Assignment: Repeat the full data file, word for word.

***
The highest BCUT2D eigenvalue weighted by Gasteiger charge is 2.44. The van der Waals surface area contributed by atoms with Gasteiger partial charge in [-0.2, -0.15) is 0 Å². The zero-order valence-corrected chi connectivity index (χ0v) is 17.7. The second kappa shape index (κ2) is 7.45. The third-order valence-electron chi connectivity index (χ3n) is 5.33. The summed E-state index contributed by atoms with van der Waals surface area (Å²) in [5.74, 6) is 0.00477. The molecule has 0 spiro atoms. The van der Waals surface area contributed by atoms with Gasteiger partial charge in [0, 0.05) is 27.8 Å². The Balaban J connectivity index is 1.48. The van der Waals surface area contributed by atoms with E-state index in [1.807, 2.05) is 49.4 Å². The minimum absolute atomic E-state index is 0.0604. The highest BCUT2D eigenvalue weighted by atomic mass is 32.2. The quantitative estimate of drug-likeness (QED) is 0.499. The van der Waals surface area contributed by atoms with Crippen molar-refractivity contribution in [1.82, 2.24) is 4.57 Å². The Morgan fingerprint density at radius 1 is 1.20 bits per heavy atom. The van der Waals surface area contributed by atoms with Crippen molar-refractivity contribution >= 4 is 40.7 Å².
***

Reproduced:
The highest BCUT2D eigenvalue weighted by Gasteiger charge is 2.44. The van der Waals surface area contributed by atoms with Gasteiger partial charge in [-0.2, -0.15) is 0 Å². The zero-order valence-corrected chi connectivity index (χ0v) is 17.7. The second kappa shape index (κ2) is 7.45. The third-order valence-electron chi connectivity index (χ3n) is 5.33. The summed E-state index contributed by atoms with van der Waals surface area (Å²) in [5.74, 6) is 0.00477. The molecule has 0 spiro atoms. The van der Waals surface area contributed by atoms with Gasteiger partial charge in [0, 0.05) is 27.8 Å². The Balaban J connectivity index is 1.48. The van der Waals surface area contributed by atoms with E-state index in [1.807, 2.05) is 49.4 Å². The minimum absolute atomic E-state index is 0.0604. The highest BCUT2D eigenvalue weighted by atomic mass is 32.2. The quantitative estimate of drug-likeness (QED) is 0.499. The van der Waals surface area contributed by atoms with Crippen molar-refractivity contribution in [1.82, 2.24) is 4.57 Å². The Morgan fingerprint density at radius 1 is 1.20 bits per heavy atom. The van der Waals surface area contributed by atoms with Crippen molar-refractivity contribution >= 4 is 40.7 Å².